Turkey represents the main NATO asset in counterbalancing Russia in the Black Sea which has become a new center of gravity for NATO strategy and operations. Ankara argues that it has in fact been fulfilling its commitments to the alliance in this theater much more loyally and effectively than other NATO member littoral countries. Turkish surface combatant, submarine, and maritime patrol aircraft remain in the area around the clock, providing NATO with 67 percent of the Black Sea's recognized maritime picture. This information has also been shared with Ukraine for nearly a decade, since Russia’s 2014 annexation of Crimea. The remaining 33 percent could in theory be provided by other littoral states yet Turkey points out that Bulgaria and Romania have instead chosen to deploy naval resources to the Mediterranean.
Turkey did not hesitate to call Moscow’s so called “special military operation” war; it did so within five days of Russia’s attack on Ukraine, and by designating the invasion as war, it could invoke Article 19 of the Montreux Convention which gives Turkey the right -- and duty -- to block the passage of warships that belong to belligerent parties – in this case Russia -- through the Turkish straits, the Dardanelles and the Bosporus. But Turkey did more than apply the letter of the convention: under the Montreux convention, Russian warships that belong to the Russian Black Sea fleet have the right to return to their bases. Turkey, however, asked Russia not to invoke this clause. As a result, Russia’s naval presence in the Black Sea has been significantly reduced, to the detriment of the Russian war strategy.
Some 20 to 30 Russian warships that belong to the Black Sea fleet are believed to have remained outside of the Black Sea, according to Turkish officials. But while this is bound to have impaired the Russian strategy against Ukraine, Turkey has also sought to avoid being party to an escalation between Russia and its NATO allies. It has similarly requested that its NATO allies not deploy war ships to the Black Sea through the Straits, an unofficial request with which they have complied.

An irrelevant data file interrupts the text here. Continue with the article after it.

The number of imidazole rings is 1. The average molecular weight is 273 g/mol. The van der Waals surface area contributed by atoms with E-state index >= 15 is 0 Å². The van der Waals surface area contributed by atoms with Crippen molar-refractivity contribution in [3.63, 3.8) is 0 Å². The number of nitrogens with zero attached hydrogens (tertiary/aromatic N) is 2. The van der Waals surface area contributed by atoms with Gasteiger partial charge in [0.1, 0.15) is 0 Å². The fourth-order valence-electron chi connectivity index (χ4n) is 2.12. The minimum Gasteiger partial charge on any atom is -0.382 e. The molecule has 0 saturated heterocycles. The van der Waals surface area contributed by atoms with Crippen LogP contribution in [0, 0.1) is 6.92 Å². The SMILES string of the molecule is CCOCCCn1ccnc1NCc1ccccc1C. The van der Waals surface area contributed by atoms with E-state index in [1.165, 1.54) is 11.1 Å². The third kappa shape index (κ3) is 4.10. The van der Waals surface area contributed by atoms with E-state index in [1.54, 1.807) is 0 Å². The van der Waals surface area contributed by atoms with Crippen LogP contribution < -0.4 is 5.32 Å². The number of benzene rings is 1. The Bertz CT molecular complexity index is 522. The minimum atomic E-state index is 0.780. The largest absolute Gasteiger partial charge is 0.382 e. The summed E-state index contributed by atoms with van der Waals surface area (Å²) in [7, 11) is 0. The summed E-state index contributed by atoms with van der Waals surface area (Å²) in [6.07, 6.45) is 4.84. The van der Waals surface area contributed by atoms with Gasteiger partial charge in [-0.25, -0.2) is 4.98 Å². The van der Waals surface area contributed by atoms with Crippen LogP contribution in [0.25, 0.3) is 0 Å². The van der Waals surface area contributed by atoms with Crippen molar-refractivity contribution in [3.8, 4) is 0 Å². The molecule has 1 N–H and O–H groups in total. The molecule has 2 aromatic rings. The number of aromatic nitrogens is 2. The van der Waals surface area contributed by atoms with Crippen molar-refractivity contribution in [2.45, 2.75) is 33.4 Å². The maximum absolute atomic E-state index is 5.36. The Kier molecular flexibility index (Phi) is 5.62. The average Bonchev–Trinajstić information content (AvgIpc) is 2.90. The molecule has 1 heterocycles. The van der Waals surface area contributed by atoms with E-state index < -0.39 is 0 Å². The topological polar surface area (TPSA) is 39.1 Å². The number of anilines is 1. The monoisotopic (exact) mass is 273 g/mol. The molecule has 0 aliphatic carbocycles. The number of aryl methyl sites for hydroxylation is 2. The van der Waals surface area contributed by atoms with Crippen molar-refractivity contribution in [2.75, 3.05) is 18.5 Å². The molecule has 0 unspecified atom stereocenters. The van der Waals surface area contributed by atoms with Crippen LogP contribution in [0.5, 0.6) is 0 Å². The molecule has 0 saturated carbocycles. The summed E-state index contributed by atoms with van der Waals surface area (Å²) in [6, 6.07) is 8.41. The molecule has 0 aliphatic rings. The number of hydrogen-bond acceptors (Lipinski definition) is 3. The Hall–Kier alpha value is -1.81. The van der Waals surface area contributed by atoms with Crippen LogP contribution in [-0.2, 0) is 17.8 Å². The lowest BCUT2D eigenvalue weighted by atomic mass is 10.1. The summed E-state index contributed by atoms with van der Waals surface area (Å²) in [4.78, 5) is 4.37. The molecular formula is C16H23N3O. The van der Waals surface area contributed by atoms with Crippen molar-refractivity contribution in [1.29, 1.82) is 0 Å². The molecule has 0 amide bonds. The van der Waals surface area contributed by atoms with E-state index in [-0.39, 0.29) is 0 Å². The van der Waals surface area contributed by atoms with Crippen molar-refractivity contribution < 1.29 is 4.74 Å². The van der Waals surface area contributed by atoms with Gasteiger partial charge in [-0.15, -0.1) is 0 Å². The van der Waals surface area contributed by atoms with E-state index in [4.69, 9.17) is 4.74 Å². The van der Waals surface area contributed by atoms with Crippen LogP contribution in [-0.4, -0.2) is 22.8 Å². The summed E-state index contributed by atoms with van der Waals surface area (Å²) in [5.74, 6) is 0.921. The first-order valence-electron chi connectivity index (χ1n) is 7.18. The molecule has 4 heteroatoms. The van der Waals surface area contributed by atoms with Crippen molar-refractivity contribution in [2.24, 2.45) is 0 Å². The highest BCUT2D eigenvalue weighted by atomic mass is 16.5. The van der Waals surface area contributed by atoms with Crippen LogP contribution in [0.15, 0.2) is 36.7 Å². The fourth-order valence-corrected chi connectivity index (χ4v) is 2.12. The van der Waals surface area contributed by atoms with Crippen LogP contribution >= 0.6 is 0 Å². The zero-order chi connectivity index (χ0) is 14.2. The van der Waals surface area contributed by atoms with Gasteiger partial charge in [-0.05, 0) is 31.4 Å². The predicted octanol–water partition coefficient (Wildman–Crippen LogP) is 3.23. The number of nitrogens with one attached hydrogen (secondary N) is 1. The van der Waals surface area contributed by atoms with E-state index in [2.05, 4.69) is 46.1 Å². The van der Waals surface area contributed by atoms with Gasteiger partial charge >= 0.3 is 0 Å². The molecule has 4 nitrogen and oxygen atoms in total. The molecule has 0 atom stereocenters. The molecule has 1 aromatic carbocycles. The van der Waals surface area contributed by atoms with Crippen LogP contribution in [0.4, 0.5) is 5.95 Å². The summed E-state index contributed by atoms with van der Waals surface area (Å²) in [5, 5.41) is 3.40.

CONCLUSIONS: Sweden’s NATO membership will have to be approved by the new Turkish parliament which will convene following the May 14 general elections that will be held simultaneously as the presidential election. In case the opposition wins the presidential as well as the general elections, the chances are that Sweden will be welcomed as NATO member at the Alliance summit in Vilnius in July. The opposition Nation Alliance has pledged to strengthen Turkey’s Western vocation and the economic crisis that the Erdoğan regime will be bequeathing will inevitably prompt a new government to improve relations with Western actors. In fact, there is every reason to assume that this will also apply in case President Recep Tayyip Erdoğan and his Justice and Development Party (AKP) are reelected as Turkey is in desperate need of financial support in the wake of the devastating twin earthquakes in February.
The ratification of Sweden’s NATO membership will be an early, welcome opportunity for a new regime to signal Western allies that the days of friction between Turkey and the West are over. In case Erdoğan is returned to power, it will be an opportunity for him to show that he wants a fresh start with the United States.
However, notwithstanding the fact that the opposition is eager to restore Turkey’s standing in the West – and Erdoğan has no other choice -- does not mean that ratification of Sweden is a foregone conclusion. Even though the foreign policy spokesperson of the main opposition Republican People’s Party (CHP), Ünal Çeviköz, has vowed that a new government will promptly ratify Sweden’s NATO accession, the national security bureaucracy would have to be on board as well. Also, neither Erdoğan nor a new government cannot afford giving the impression of being complacent on the issue of terrorism and would have to be able to convincingly show the Turkish public that Sweden has indeed taking concrete steps in meeting Turkey’s demands.
While Turkey is eager to demonstrate its loyalty with NATO, Sweden will also have to make an effort, and ensure that its NATO accession is not endangered by any new, unfortunate incidents like the ones that prevented it from being accepted into the alliance simultaneously with its co-applicant Finland.
Barçın Yinanç is a foreign policy columnist at the Turkish news site t24